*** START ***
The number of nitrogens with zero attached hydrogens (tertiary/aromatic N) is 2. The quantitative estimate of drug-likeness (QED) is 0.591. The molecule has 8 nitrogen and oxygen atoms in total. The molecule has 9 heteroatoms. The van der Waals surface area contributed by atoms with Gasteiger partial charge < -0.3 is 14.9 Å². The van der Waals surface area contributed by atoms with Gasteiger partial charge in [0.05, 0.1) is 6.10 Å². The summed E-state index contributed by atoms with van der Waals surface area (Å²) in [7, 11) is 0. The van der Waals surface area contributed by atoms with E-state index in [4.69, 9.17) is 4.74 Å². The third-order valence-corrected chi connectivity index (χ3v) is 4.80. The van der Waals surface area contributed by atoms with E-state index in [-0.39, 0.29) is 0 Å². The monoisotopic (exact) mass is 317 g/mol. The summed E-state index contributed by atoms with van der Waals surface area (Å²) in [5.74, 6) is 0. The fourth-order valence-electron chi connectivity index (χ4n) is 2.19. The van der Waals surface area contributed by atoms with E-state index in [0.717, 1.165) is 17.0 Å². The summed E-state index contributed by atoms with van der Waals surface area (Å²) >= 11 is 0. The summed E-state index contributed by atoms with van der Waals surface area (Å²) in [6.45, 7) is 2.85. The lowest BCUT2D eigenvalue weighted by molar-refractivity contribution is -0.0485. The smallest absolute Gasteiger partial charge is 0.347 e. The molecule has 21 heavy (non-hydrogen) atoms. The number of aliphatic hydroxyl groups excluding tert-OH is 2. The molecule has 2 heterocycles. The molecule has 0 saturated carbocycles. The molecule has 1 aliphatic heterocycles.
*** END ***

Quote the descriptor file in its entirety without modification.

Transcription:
The number of nitrogens with zero attached hydrogens (tertiary/aromatic N) is 2. The quantitative estimate of drug-likeness (QED) is 0.591. The molecule has 8 nitrogen and oxygen atoms in total. The molecule has 9 heteroatoms. The van der Waals surface area contributed by atoms with Gasteiger partial charge < -0.3 is 14.9 Å². The van der Waals surface area contributed by atoms with Gasteiger partial charge in [0.05, 0.1) is 6.10 Å². The summed E-state index contributed by atoms with van der Waals surface area (Å²) in [7, 11) is 0. The van der Waals surface area contributed by atoms with E-state index in [4.69, 9.17) is 4.74 Å². The third-order valence-corrected chi connectivity index (χ3v) is 4.80. The van der Waals surface area contributed by atoms with E-state index in [-0.39, 0.29) is 0 Å². The monoisotopic (exact) mass is 317 g/mol. The summed E-state index contributed by atoms with van der Waals surface area (Å²) in [5.74, 6) is 0. The fourth-order valence-electron chi connectivity index (χ4n) is 2.19. The van der Waals surface area contributed by atoms with E-state index in [0.717, 1.165) is 17.0 Å². The summed E-state index contributed by atoms with van der Waals surface area (Å²) >= 11 is 0. The summed E-state index contributed by atoms with van der Waals surface area (Å²) in [6.45, 7) is 2.85. The lowest BCUT2D eigenvalue weighted by molar-refractivity contribution is -0.0485. The smallest absolute Gasteiger partial charge is 0.347 e. The molecule has 21 heavy (non-hydrogen) atoms. The number of aliphatic hydroxyl groups excluding tert-OH is 2. The molecule has 2 heterocycles. The molecule has 0 saturated carbocycles. The molecule has 1 aliphatic heterocycles.